Claws of Paradise – s/t

Whomever the opponent, pick Claws of Paradise for the early round knockout. Hard rock has a new champion.

This band musters tenacious influences: early Sabbath doom mongering, the skin-breaking riffs of Guns N’ Roses, the scarred blues of grunge’s most wanted. And all this jump started with a nitro shot of brass.

Yes, saxophones and trumpet actually work on this powerful debut.

Brass sections have a dicey past in hard rock. Their formidable blaring often comes off sounding obnoxious, and this alienates rock fans who see no reason to screw with the classic guitar/bass/drum dynamic. But Claws of Paradise pull it off successfully. The horns fit and blend; they sound substantial, yet remain in check. They’re not Count Basie’s brass, but these guys hold their own. They especially shine on the sludgier parts.

Claws of Paradise call to mind some the most original acts of the 1990’s, including Morphine, Alice in Chains, Toadies and Soundgarden. Their effort gives us a supped up, terrifying version of Clutch. The guitar cuts and bruises, the bass stomps and the drums bring it all together.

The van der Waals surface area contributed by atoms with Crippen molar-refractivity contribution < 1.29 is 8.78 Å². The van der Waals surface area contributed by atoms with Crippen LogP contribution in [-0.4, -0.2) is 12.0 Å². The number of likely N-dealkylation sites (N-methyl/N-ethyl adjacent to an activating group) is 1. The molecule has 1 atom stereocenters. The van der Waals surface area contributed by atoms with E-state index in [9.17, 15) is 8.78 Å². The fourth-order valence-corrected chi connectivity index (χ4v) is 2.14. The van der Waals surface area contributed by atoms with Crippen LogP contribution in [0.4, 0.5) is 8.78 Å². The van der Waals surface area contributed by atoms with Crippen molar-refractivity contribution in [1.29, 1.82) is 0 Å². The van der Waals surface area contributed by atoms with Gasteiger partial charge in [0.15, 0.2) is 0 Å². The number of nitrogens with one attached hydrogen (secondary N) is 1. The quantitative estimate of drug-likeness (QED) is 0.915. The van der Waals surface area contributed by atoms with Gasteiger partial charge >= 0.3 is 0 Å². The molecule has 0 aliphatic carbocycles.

And we haven’t even gotten to the singing. At least four members throw in on vocals. Their various deliveries heighten the overall aural aesthetic. And their unique harmonies lend some polish to this brawny assault.

The disc starts with a soundtrack for trouble called “Set it to Blast”, a driving, low-end riff jamboree. Then “Avenue X” picks up momentum and tries out some effective chord changes. This is a great track. “Drunks” whips out a satisfying lead vocal, punctuated with grunge forsaken sludge. And then comes “Jersey Devil” – an early favorite.

Track 5, “Cheap Perfume”, stumbles a bit. It’s too rich, and the horns could have been reigned in some. “Sic Sided Di” also lacks the power and execution of the earlier tracks.

The album picks up again with “Kill Caesar”, a bullying drum and bass blues piece. “Between a Friend” is a slight departure, coming off more meditative. The harmonized vocals here keep it steady but inventive. “So Far” isn’t so good. But “Daddy Do You” rocks like late 1980’s Aerosmith, when guitarist Joe Perry wasn’t screwing around. “Bleed the Tree” is slow, heavy, and Iommi-esque. “The Hold Up” has both its weaknesses and its charms while showing off some nice guitar work. And final track, “Motor”, is a solid, fully fleshed out closer. Each track is executed to perfection.

Do yourself a favor and check out this debut.